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Student Question

Why does the social and economic disparity between Canadian-born people and immigrants persist? Why do you think racialized people are earning less despite their educational attainment? (Ref. Satzewich & Liodakis, 2017)

Quick answer:

This phenomenon of disparity between Canadian-born people and immigrants is not unique to Canada. In every country, there tends to have been a bias against new people, though the extent of it is probably not as bad as in the past. Unfortunately, racial and ethnic discrimination have still continued, even when there are laws and changed social conventions against them.

Expert Answers

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One might answer your question beginning with the response that this is true in Canada for the same reason it's true in the United States (and elsewhere). There is an inveterate and persistent attitude against outsiders in most countries, and it takes time—generations, in fact—before these biases are ameliorated.

In one sense, Canada is different from the US because its European-descent population was already divided between French and English before people began immigrating there from other countries in Europe and from Asia. In the nineteenth century, De Tocqueville observed that the French were lower on the economic scale than the English, because in Canada, the French were the "defeated" people. Britain had ruled Canada since 1763, and although French speakers maintained their majority in Québec, in the country as a whole, they were treated as secondary citizens to some degree, even well into the twentieth century. Given that this internal division among people of European ethnicity already existed, it is not hard to believe that others would not be given an equal status to the "ruling" group—as they tend not to be given in virtually every country in the world.

People eventually came to Canada in large numbers from Scandinavian and Slavic countries and, later, from China and other Asian nations. In any state where people arrive speaking different languages and having different customs, nativists tend to distrust them. Canada at least had the advantage over the US of providing sanctuary for African Americans while slavery was still legal in the US. It's possible that some Canadians, just like the British of the same period, were therefore affected by a kind of complacency and did not recognize that prejudice was endemic in their own country, even though the problem of slavery didn't exist there.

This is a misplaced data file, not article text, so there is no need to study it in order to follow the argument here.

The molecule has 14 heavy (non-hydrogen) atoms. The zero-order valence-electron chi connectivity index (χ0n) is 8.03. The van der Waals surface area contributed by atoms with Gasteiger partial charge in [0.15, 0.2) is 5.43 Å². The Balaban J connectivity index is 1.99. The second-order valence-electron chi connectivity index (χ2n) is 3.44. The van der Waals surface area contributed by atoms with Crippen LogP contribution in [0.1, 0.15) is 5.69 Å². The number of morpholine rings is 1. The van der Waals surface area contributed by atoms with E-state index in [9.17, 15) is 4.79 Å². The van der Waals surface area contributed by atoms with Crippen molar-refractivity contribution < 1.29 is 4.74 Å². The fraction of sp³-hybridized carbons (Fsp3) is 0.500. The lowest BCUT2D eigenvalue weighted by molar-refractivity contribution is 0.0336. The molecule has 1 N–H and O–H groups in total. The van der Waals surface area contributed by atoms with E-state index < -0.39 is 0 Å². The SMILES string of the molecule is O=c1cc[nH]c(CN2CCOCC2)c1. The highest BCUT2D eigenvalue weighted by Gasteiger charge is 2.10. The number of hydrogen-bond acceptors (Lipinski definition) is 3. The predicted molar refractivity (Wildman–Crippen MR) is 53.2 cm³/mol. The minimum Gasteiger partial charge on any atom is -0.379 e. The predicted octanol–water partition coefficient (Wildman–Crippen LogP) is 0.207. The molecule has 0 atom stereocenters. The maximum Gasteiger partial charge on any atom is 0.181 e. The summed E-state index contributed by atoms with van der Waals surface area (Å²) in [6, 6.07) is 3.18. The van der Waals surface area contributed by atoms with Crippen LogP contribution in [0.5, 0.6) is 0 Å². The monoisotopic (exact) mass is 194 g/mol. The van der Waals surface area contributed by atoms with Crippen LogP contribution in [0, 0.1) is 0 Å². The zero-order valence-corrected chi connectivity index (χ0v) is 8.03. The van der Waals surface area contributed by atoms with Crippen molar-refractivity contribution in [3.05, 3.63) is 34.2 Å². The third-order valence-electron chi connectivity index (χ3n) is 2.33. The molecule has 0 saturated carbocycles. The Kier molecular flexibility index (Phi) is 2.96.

An anecdote involving the quintessential Canadian sport, hockey, can perhaps illustrate North American attitudes and the differences and similarities between them. During a playoff series between the Philadelphia Flyers and the Toronto Maple Leafs in the 1970s, at a game in Philadelphia, some of the fans had hurled slurs at one of the Toronto players who was Swedish. This was at a time when NHL players were ninety-nine percent Canadian, including, of course, those on the teams located in US cities. Unlike today, there were very few European or US major-league hockey players. When this incident occurred, some of the Toronto reporters began to decry Philadelphians as bigoted and racist (against Swedish people).

The wife of one of the Flyers who was a Canadian of Slavic descent then wrote an editorial stating that these reporters were hypocritical in the extreme, because Toronto was itself a hotbed of prejudice and bigotry. The episode, though small in itself, reveals two main things. First, no city or country has a monopoly on discrimination and bias. But second, it is far less likely that now, forty-five years later, the same kind of incident would occur. In other words, both the US and Canada have made progress, even if backward and prejudicial attitudes still exist and affect the immigrant populations.

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